You are right. But I am talking about a British ship. And they were more thrifty than the Americans. HMS Danae (D44), a light cruiser, served from 1918 until 1946...she did nothing very famous. Please have a look at my post no. 4. There are other numbers like D44 on 1911A1 pistols... But on the other hand I have never seen anything that proves that handguns got a ships number as markings in Britain. The British are very peculiar with their markings. I think it was something else! But what??????
 

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This is one of the unsolved mysteries of M1911 and M1911A1 collecting. I doubt there is any British connection since none of them that I'm aware of show any British markings. It is also interesting that the middle character changes but the D and the last 4 are consistent.
 

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Discussion Starter · #8 ·
Kwill, do not discourage us... If I can not find the answer I will try again in a few years...
Do you think these slides have been refinished??? This is the first step. As otherwise the numbers could be factory-applied. To me they look as if stamped before the slides were parkerized. But this is a question fo someone who knows a bit more...
 

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Peter, I'm never one to discourage the pursuit of new information. Most of these examples have been refinished and some are mismatched with respect to slides and frames. They are clearly hand stamped and the fonts vary. That's about all we can say at this point.
 

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Discussion Starter · #10 ·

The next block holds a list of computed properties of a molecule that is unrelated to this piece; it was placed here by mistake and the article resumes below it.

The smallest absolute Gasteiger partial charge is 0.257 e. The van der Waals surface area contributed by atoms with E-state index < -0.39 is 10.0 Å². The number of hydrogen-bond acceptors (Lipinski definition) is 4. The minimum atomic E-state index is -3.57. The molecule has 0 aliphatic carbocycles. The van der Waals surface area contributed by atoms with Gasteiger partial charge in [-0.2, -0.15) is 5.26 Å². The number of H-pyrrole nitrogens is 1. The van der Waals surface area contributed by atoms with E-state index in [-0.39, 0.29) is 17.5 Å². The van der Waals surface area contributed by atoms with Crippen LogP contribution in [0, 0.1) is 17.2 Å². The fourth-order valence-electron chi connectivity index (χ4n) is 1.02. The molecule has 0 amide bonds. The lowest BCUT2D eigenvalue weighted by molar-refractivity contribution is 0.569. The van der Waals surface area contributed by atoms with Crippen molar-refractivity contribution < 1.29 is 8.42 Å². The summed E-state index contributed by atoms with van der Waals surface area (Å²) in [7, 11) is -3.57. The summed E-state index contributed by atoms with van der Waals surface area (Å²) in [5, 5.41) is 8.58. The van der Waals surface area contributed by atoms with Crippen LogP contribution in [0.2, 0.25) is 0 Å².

Peter, I'm never one to discourage the pursuit of new information. Most of these examples have been refinished and some are mismatched with respect to slides and frames. They are clearly hand stamped and the fonts vary. That's about all we can say at this point.
Kwill, I know that you enjoy digging for results!!! Please have a long look at my No. 1213878. I do not think that the receiver is refinished. It is an ithaca serial number so it does not - at first sight - indicate a mismatched pistol. In 2007 Herman Historica auctioned (Los N. 1246) a 1911A1 Serial No. 1251335 with a Colt slide - and this slide was also marked D44. This pistol was used by the German military after WWII.
 

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I have never seen nor owned an M1911 with D44 printed on the slide, and I think that for now those marks (D34 D44, D54) remain some sort of a mystery; in any case I don't think it has anything to do with British proof markings.
 

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Discussion Starter · #12 ·
Sergio, you are right. (and I really like your two lines at the end!!!) My argument was D44 is no British marking as those pistols have no other British markings... and the British mark everything (like we Germans did). Whereas the French did not bother to that extend. Look at a French Colt Government pistol from WWI. They have not the smallest mark showing that they served in France. I have one...

But mysteries have to be solved. And the combined members of this forum really know a lot!!!
 

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It's intriguing that all these D something have the 4 as the final number.
So far we know that is not a British Proof mark, FWIK I don't think it's a proof mark anyway, is not an assembler's mark either, nor an arsenal rework stamp . . .